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Monday, July 4, 2005

America's blase approach to doomsday


LOS ANGELES -- The policy of the United States, at the moment the world's only superpower, lacks an overall sense of urgency about the spread and possible use of nuclear weapons. In all probability, this lapse will someday lead to immense tragedy.

The world has been sitting on a ticking time bomb for six decades. It is an inexplicable miracle rather than superior national-security policy or international-control management that a nuclear weapon hasn't exploded on one or more population centers.

Don't, of course, run this superficial observation by the Japanese, who still have the painful memory of Hiroshima and Nagasaki. It is not for nothing that this technologically brilliant but overpopulated nation remains, despite recent militant uptick emotions, on the whole antinuclear and pacifist.

But Japan someday will go nuclear if North Korea establishes itself as a palpable nuclear power, as with Pakistan and India, a pair of competing nuclear powers (and someday -- dare I suggest it? -- Taiwan because of nuclear China).

Russia still has piles of nukes; the British and the French have not relinquished their stockpiles; Israel denies -- unconvincingly to many -- that it has the bomb; Iran denies -- equally unconvincingly to many -- any intention of developing a nuclear capability. And so it goes.

The U.S. takes the prize, though. It maintains (on 24-hour alert hair-trigger status, no less) more than 10 times (at least) as many nuclear warheads as there are nations in the world. This absurd and risky over-readiness has drawn new fire here from warriors old and new.

The late former President Ronald Reagan, though anything but a notable dove while in office, appears to have been a passionate nuclear abolitionist both behind the scenes and deep in his heart, at least in the view of author and academic Paul Lettow. His "Ronald Reagan and His Quest to Abolish Nuclear Weapons," a new book published by Random House, has been raising major eyebrows in liberal circles as well as conservative and has been helping generate a sense of national unease about the defects of our nonproliferation policy and the lack of a serious nuclear reduction/disarmament policy.

The newly aroused antinuclear campaign in America has been joined with octogenarian vehemence by Robert McNamara, now 89 no less. The former defense secretary in the Kennedy and Johnson Administrations, in newspaper interviews and Op-Ed essays, has been a one-man band warning of the inherent (or, as he puts it, "insane") dangers of so many ready-to-blow nukes in so many countries.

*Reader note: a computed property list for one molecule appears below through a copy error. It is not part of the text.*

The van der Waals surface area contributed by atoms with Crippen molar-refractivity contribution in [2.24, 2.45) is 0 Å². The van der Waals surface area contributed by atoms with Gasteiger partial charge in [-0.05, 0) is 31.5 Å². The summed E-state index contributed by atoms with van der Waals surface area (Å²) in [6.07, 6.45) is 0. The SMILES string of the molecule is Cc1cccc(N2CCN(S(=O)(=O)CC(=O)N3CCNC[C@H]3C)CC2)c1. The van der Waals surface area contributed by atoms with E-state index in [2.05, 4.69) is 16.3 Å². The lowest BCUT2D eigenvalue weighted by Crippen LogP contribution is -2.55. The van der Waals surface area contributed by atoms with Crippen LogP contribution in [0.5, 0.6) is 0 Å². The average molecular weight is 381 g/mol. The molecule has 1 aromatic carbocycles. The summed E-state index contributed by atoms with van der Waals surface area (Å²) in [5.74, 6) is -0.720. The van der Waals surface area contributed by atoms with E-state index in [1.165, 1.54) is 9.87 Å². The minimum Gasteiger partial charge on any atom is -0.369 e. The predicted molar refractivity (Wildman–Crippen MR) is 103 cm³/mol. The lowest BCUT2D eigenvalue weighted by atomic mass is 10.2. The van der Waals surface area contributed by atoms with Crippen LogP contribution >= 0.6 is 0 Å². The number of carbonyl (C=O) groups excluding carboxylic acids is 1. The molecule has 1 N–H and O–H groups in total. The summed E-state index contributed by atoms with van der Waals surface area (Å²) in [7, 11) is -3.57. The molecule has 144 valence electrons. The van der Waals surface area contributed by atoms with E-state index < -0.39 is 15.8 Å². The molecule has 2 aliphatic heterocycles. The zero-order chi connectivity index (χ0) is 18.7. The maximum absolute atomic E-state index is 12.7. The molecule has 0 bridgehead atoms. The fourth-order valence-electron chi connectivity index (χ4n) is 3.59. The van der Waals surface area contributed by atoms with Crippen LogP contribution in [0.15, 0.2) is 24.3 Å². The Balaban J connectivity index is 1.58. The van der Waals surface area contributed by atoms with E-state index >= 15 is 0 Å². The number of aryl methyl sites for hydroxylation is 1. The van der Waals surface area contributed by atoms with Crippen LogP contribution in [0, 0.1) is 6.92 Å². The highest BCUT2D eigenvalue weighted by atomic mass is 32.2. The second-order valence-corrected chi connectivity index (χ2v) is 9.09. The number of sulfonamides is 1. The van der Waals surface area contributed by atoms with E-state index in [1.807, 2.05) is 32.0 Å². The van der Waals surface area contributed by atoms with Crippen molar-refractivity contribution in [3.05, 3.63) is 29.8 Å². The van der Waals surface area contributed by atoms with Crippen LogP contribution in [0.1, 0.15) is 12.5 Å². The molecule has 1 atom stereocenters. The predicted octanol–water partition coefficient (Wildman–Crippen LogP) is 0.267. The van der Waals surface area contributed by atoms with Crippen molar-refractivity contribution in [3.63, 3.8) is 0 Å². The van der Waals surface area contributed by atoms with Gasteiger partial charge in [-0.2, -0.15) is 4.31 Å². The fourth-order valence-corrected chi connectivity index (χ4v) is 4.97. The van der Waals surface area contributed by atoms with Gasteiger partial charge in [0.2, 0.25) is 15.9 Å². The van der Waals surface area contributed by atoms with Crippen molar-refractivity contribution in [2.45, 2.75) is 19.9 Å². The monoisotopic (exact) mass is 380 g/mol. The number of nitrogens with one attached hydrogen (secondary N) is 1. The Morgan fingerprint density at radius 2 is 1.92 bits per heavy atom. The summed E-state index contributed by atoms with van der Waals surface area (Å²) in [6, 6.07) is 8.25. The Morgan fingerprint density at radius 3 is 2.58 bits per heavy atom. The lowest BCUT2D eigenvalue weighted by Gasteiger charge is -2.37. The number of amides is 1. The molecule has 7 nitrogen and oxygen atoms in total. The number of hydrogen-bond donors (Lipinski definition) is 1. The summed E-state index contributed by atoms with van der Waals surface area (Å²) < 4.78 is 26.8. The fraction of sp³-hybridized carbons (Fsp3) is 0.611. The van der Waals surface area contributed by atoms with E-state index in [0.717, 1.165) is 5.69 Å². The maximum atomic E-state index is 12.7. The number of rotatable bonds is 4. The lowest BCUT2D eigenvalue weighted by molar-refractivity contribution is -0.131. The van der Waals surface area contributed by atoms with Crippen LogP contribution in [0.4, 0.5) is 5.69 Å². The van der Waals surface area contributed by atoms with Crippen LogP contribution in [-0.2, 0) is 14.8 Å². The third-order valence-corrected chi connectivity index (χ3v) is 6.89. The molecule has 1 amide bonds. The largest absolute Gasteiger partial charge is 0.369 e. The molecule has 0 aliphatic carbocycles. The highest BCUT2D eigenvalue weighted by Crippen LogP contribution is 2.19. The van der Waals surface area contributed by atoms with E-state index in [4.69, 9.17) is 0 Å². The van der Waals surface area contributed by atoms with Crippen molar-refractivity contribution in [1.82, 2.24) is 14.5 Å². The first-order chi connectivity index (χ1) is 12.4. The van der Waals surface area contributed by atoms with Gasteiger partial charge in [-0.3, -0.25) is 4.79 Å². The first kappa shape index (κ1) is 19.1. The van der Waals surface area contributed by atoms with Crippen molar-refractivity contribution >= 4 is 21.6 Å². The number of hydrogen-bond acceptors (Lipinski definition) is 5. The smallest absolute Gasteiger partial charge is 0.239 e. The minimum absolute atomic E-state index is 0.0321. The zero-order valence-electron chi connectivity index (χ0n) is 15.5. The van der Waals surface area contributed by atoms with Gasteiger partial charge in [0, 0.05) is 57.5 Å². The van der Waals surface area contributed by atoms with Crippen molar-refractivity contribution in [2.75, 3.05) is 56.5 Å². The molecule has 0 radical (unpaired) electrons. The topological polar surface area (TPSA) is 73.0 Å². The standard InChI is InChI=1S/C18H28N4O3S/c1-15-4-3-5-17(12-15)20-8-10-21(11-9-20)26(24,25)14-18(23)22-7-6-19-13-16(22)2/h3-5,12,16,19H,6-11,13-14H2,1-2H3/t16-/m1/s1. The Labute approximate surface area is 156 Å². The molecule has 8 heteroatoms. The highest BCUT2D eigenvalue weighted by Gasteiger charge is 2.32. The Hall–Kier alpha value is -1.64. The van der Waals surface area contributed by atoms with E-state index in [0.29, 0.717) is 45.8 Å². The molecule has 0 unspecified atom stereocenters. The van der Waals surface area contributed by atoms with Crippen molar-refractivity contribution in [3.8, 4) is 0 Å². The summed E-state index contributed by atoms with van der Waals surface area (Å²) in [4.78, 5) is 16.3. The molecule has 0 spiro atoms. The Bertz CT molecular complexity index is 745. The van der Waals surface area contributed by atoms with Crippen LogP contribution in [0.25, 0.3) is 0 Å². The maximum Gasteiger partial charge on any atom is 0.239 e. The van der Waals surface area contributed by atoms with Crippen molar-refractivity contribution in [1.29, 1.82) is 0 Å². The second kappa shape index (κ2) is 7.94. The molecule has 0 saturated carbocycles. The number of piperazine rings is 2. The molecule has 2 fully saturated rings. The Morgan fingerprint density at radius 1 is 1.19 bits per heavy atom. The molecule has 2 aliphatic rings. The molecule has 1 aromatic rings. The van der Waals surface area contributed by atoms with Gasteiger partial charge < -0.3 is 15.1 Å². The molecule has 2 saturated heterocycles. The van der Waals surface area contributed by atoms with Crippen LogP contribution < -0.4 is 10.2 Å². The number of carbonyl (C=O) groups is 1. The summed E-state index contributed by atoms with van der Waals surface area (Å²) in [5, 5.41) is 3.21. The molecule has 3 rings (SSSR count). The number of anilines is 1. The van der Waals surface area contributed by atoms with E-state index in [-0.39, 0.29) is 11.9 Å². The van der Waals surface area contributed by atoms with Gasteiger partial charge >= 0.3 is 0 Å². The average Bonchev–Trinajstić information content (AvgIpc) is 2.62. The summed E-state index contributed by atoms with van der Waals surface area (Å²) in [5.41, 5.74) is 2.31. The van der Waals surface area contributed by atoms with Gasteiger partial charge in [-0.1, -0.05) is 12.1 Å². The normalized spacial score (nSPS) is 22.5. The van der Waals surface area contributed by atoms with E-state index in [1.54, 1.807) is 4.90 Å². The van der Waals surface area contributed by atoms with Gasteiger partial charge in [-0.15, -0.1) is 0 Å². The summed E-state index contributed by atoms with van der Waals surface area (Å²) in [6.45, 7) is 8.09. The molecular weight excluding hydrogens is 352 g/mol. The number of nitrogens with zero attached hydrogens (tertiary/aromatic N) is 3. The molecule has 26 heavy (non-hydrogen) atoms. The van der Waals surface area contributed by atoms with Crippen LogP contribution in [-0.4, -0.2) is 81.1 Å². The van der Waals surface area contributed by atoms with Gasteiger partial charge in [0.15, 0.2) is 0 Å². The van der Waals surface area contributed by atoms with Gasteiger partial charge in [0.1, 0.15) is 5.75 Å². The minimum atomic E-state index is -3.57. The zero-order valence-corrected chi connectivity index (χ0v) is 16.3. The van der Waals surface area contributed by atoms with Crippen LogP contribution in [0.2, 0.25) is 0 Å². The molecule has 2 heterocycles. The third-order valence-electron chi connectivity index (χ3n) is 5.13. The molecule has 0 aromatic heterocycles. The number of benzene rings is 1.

As one of the chief architects of the Vietnam War, McNamara in office was no more of a leftist than Reagan. But his regrets about that war and his unmistakable intellect have added a touch of establishment credibility to the abolitionist position.

This has enhanced the credibility of enduring firebrands like Helen Caldicott, the near-legendary Australian physician who has all but dedicated her life to the antinuclear campaign, and of the many antiproliferation nonprofits that populate the globe.

Take a look, for illustration, at the astoundingly energetic Web site of the Nuclear Age Peace Foundation (www.wagingpeace.org ), with whom Caldicott and many others are allied. This nonprofit organization, located in otherwise laid-back Santa Barbara, California, one of the most gorgeous and otherwise untroubled places on planet earth, has emerged as a kind of 24/7 center of the antinuclear movement. In August, for instance, a national youth conference on nuclear issues ("Think Outside the Bomb") will take place on the sun-slashed campus of the University of California at Santa Barbara, thanks to the foundation.

There's a feeling in the air, at least on the U.S. West Coast, that the antinuclear movement is gaining traction. The war in Iraq is obviously going badly and the hawks and "neocons" in Washington, if not exactly in retreat, seem not to be pounding their chests with such prideful arrogance these days.

The recent endless United Nations summit retreat on advancing the venerable Nuclear Proliferation Treaty was a colossal and embarrassing failure. The U.S. -- which has brutally tabled the Comprehensive Test Ban Treaty and even raised the probability of funding further nuclear-weapons research -- refuses to conform to the NPT's call for drawing down existing nuclear arsenals.

As Alyn Ware of the Lawyers Committee on Nuclear Policy has put it, "It is impossible to prevent nuclear proliferation while the nuclear-weapons states insist on maintaining large stockpiles of weapons themselves. It's like a parent telling a child to not smoke while smoking a pack of cigarettes in their face. It's not going to work."

The smoking gun in Washington is the North Korean dilemma. We have invaded a country that possessed no weapons of mass destruction at the cost of more than 1,700 U.S. lives, unknown U.S. treasure and countless Iraqi lives, while fumbling big-time as Pyongyang played hard-ball on the nuclear issue.

We have obviously got our national security-policy priorities upside down. Thus we desperately need those fearless nongovernmental organizations like the Nuclear Age Peace Foundation -- not to mention old warriors like McNamara and Caldicott to continue to campaign tirelessly if we are not to realize the kind of nuclear calamity that, present trends unchecked, seems increasingly predictable.

UCLA professor Tom Plate, a veteran U.S. journalist, is a member of the Pacific Council on International Policy and director of the UCLA Media Center. Copyright Tom Plate 2005


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